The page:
As Ben Polk mentioned in his Wes Johnson post, “But what’s really strange is that, given the depth of his offensive struggle, given his great athletic gifts and given his stated desire to be a great NBA defender, he would be so noncommittal on the defensive end.” The weird thing about the Wes Johnson experience is his minutes stayed consistent over the course of the entire season. He never dropped below 20 minutes per game in any month of the season. He couldn’t make shots and he didn’t seem engaged on defense. And yet he was consistently on the floor, perhaps in the hopes that Ricky Rubio could figure out how to make Wes work.

When February hit, Wayne Ellington’s minutes vanished. In back-to-back games from January 23rd and 25th, he logged 71 minutes. Over the next 13 games, he played just 96 minutes total. Why did Wayne fall out of favor with Rick Adelman’s rotation? Perhaps there were practice issues, although the team didn’t really have a lot of time to practice. Perhaps there were personality clashes, except nothing ever seemed to get out about Wayne or Rick being unhappy with one another. Perhaps it was the hope that greater “talents” in Martell Webster and Wes Johnson would figure out how to play in a budding rotation that was starting to take off even when their wings remained grounded.

Whatever the reason was, the Wolves’ best shooter was left for rotting on the pine during a key month of the season. It wasn’t a good move and it wasn’t a bad move. I don’t even know that it was a move at all. It was just confusing to watch one of the team’s best shooters struggle to find time on the floor when his shot had been threatening and his effort to play defense has shone through.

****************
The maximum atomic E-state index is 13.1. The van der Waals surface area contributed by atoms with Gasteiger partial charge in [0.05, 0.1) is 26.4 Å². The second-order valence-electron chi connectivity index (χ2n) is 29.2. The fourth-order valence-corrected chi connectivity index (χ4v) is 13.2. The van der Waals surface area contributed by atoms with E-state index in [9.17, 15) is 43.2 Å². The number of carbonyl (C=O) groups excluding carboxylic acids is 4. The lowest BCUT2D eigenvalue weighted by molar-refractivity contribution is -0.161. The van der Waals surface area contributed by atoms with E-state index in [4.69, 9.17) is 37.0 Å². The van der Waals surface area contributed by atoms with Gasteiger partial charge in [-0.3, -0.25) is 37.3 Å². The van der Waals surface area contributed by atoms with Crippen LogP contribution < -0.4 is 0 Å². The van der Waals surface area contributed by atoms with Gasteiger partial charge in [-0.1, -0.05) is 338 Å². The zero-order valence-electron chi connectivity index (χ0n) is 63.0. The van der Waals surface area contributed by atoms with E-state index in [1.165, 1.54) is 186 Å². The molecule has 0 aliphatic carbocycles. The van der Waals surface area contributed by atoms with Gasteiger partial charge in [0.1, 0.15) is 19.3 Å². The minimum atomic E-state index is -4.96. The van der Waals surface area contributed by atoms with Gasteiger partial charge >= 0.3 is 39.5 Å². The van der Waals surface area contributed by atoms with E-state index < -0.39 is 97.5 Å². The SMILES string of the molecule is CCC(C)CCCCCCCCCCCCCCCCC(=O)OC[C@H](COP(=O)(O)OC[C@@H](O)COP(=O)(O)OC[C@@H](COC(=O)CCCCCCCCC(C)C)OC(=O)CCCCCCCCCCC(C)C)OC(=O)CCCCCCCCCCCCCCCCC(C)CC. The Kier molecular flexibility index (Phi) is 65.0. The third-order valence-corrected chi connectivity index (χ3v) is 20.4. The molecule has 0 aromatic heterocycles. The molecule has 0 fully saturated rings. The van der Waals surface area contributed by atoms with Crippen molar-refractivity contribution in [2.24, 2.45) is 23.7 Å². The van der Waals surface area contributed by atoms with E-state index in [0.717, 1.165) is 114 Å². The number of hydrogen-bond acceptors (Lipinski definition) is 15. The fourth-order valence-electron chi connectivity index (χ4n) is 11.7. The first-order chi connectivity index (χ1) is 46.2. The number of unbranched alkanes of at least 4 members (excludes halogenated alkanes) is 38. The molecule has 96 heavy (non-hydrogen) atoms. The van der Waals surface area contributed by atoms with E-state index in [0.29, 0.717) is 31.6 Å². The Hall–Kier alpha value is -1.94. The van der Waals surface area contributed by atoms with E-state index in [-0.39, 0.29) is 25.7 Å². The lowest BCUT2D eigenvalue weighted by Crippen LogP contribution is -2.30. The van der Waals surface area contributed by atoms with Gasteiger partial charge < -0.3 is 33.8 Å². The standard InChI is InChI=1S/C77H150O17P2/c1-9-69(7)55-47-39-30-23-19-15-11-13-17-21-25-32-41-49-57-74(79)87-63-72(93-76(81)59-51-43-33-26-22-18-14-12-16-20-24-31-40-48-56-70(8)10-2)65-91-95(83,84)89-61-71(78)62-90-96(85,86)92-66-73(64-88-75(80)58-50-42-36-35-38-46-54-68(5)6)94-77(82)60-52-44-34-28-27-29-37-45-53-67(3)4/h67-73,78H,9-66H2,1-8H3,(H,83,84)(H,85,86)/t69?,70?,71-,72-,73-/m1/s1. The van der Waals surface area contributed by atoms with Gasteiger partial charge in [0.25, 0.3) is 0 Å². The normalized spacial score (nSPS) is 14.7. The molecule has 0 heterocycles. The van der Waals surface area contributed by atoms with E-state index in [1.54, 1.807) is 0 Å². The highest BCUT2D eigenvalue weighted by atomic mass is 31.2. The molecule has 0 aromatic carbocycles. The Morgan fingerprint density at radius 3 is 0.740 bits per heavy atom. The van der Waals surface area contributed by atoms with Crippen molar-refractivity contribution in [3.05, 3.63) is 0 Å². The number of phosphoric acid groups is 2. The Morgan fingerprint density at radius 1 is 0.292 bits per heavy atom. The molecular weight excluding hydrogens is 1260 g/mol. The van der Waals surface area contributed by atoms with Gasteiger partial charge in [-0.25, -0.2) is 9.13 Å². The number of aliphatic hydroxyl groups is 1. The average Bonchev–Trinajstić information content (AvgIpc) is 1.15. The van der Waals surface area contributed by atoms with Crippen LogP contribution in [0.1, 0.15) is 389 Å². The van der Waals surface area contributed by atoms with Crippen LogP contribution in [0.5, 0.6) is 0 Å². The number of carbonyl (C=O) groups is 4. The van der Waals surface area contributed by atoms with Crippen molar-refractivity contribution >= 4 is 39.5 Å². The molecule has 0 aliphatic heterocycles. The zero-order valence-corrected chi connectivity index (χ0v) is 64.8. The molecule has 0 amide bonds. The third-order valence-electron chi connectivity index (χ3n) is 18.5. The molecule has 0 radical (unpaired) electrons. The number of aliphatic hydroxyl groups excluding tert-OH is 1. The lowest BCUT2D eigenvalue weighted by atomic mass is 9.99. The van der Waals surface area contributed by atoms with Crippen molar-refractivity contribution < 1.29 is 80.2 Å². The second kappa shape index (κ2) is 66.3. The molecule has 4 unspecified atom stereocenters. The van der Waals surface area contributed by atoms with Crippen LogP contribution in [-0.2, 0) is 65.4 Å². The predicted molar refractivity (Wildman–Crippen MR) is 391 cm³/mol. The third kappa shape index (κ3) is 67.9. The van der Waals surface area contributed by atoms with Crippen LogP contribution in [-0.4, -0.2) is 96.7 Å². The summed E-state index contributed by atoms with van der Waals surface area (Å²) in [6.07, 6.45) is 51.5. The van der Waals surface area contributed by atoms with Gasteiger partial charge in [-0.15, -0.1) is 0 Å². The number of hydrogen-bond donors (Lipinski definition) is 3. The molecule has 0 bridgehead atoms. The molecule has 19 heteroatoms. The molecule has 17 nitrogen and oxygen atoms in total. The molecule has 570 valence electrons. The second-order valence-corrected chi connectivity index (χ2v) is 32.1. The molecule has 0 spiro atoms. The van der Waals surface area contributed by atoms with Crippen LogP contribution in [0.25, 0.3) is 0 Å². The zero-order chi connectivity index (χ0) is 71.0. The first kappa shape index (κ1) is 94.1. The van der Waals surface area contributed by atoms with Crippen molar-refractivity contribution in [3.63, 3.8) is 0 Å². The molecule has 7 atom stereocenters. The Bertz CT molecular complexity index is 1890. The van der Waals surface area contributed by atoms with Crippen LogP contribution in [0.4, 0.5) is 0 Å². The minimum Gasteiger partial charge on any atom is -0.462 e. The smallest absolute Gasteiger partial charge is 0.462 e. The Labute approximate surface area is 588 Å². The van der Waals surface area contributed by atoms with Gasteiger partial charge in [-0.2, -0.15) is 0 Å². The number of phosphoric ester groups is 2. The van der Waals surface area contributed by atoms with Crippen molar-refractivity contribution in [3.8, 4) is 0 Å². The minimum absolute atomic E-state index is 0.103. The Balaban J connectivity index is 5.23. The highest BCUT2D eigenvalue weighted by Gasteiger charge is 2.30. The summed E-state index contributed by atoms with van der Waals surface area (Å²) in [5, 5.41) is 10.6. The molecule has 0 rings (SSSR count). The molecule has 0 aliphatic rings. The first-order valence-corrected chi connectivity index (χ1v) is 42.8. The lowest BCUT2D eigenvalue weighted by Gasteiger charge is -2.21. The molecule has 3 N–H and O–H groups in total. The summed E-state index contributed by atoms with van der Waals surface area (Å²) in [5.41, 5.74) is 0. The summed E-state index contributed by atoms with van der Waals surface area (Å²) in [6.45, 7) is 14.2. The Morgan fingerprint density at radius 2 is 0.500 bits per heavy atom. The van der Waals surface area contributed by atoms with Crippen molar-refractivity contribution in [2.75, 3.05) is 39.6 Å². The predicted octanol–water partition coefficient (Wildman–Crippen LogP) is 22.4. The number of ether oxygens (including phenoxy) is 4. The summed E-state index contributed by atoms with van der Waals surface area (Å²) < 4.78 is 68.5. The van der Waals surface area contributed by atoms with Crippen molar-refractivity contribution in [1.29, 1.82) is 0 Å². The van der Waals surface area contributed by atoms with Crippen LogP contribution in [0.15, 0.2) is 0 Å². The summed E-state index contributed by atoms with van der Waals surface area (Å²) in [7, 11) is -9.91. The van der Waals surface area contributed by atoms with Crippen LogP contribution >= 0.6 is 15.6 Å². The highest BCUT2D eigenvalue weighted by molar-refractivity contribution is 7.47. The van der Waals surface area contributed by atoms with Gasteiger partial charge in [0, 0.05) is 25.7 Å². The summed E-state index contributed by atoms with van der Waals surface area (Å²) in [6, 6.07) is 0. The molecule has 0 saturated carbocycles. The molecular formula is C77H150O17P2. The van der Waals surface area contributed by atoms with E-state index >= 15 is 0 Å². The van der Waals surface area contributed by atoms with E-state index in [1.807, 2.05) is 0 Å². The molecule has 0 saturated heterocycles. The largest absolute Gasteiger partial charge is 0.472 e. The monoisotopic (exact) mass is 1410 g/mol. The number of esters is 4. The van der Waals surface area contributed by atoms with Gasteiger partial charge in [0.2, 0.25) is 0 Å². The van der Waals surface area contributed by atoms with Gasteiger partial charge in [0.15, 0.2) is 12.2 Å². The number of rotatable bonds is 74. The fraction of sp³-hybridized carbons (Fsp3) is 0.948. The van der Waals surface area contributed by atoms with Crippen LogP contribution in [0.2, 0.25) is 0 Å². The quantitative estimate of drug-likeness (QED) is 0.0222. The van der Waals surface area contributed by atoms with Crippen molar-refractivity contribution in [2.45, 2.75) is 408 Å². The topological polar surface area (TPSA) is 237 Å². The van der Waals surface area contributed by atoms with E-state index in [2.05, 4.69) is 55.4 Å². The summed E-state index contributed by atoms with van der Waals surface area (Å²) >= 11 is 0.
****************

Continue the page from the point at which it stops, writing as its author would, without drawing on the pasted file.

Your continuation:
Wayne would regain minutes after Ricky Rubio’s injury but his shooting touch was inconsistent over the last two months of the season. It’s weird to think that Wayne Ellington was actually the answer at shooting guard during the season because he probably wasn’t. He’s a backup kind of guy and even then I’m not sure you have to have him in your rotation.

It’s also weird to think a guy that was providing a need and needed effort at a consistently struggling position for the Wolves would just stop playing without much explanation or proven alternative available.

Long-term, this isn’t a big deal but in the short term, it was pretty puzzling.

Let’s talk about the things that are and are not Wesley Johnson’s fault. The coming civil war in Syria? Not his fault. Being drafted ahead of DeMarcus Cousins, Greg Monroe and Paul George? Not his fault. Being born with a sweet, mild demeanor? Not his fault and not really a bad thing either if your goal is to be a well-liked nice person. But if your goal is to be a terrific NBA player, a gentle nature is, while not necessarily a hindrance, an attribute best kept in its proper perspective.

Because no matter what kind of person you are, the passivity and seeming indifference with which Johnson approached his job this season is something that you can control. I’m personally not too mortified by things like a player laughing on the bench during a blowout loss; we’re all unique after all, and process things in strikingly different ways. What’s a bit more concerning to me is that Johnson seemed to bring no particular passion or investment to the actual task of playing basketball.